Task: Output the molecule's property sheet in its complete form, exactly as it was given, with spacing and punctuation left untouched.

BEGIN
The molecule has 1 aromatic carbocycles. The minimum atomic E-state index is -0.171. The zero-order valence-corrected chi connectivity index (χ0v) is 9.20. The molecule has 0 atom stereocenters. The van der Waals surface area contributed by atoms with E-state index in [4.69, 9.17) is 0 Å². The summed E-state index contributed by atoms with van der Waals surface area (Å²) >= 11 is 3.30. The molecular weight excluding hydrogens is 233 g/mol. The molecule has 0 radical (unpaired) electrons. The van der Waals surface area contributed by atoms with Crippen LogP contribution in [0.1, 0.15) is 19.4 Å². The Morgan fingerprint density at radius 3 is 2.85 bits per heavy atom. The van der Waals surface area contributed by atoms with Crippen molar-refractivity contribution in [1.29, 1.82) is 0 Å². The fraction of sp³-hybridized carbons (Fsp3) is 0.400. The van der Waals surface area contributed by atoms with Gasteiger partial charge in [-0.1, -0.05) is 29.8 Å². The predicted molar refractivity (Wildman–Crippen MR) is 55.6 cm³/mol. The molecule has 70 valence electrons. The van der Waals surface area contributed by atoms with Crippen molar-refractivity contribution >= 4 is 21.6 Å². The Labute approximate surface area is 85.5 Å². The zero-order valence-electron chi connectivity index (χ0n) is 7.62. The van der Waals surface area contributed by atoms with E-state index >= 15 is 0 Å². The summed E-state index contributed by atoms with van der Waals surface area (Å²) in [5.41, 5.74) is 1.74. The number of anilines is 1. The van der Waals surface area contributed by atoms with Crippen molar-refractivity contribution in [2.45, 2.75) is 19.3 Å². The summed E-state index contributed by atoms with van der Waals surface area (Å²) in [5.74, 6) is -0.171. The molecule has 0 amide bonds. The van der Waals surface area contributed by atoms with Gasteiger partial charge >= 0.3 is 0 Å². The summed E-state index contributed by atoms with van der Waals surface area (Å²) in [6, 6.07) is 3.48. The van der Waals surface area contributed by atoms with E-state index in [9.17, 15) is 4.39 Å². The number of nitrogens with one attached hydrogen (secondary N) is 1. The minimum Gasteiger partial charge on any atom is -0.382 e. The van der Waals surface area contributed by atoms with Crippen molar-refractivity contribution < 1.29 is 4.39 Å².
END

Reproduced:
The molecule has 1 aromatic carbocycles. The minimum atomic E-state index is -0.171. The zero-order valence-corrected chi connectivity index (χ0v) is 9.20. The molecule has 0 atom stereocenters. The van der Waals surface area contributed by atoms with E-state index in [4.69, 9.17) is 0 Å². The summed E-state index contributed by atoms with van der Waals surface area (Å²) >= 11 is 3.30. The molecular weight excluding hydrogens is 233 g/mol. The molecule has 0 radical (unpaired) electrons. The van der Waals surface area contributed by atoms with Crippen LogP contribution in [0.1, 0.15) is 19.4 Å². The Morgan fingerprint density at radius 3 is 2.85 bits per heavy atom. The van der Waals surface area contributed by atoms with Crippen molar-refractivity contribution in [1.29, 1.82) is 0 Å². The fraction of sp³-hybridized carbons (Fsp3) is 0.400. The van der Waals surface area contributed by atoms with Gasteiger partial charge in [-0.1, -0.05) is 29.8 Å². The predicted molar refractivity (Wildman–Crippen MR) is 55.6 cm³/mol. The molecule has 70 valence electrons. The van der Waals surface area contributed by atoms with Crippen molar-refractivity contribution >= 4 is 21.6 Å². The Labute approximate surface area is 85.5 Å². The zero-order valence-electron chi connectivity index (χ0n) is 7.62. The van der Waals surface area contributed by atoms with E-state index >= 15 is 0 Å². The summed E-state index contributed by atoms with van der Waals surface area (Å²) in [5.41, 5.74) is 1.74. The number of anilines is 1. The van der Waals surface area contributed by atoms with Crippen molar-refractivity contribution in [2.45, 2.75) is 19.3 Å². The summed E-state index contributed by atoms with van der Waals surface area (Å²) in [5.74, 6) is -0.171. The molecule has 0 amide bonds. The van der Waals surface area contributed by atoms with Gasteiger partial charge >= 0.3 is 0 Å². The summed E-state index contributed by atoms with van der Waals surface area (Å²) in [6, 6.07) is 3.48. The van der Waals surface area contributed by atoms with E-state index in [9.17, 15) is 4.39 Å². The number of nitrogens with one attached hydrogen (secondary N) is 1. The minimum Gasteiger partial charge on any atom is -0.382 e. The van der Waals surface area contributed by atoms with Crippen molar-refractivity contribution < 1.29 is 4.39 Å².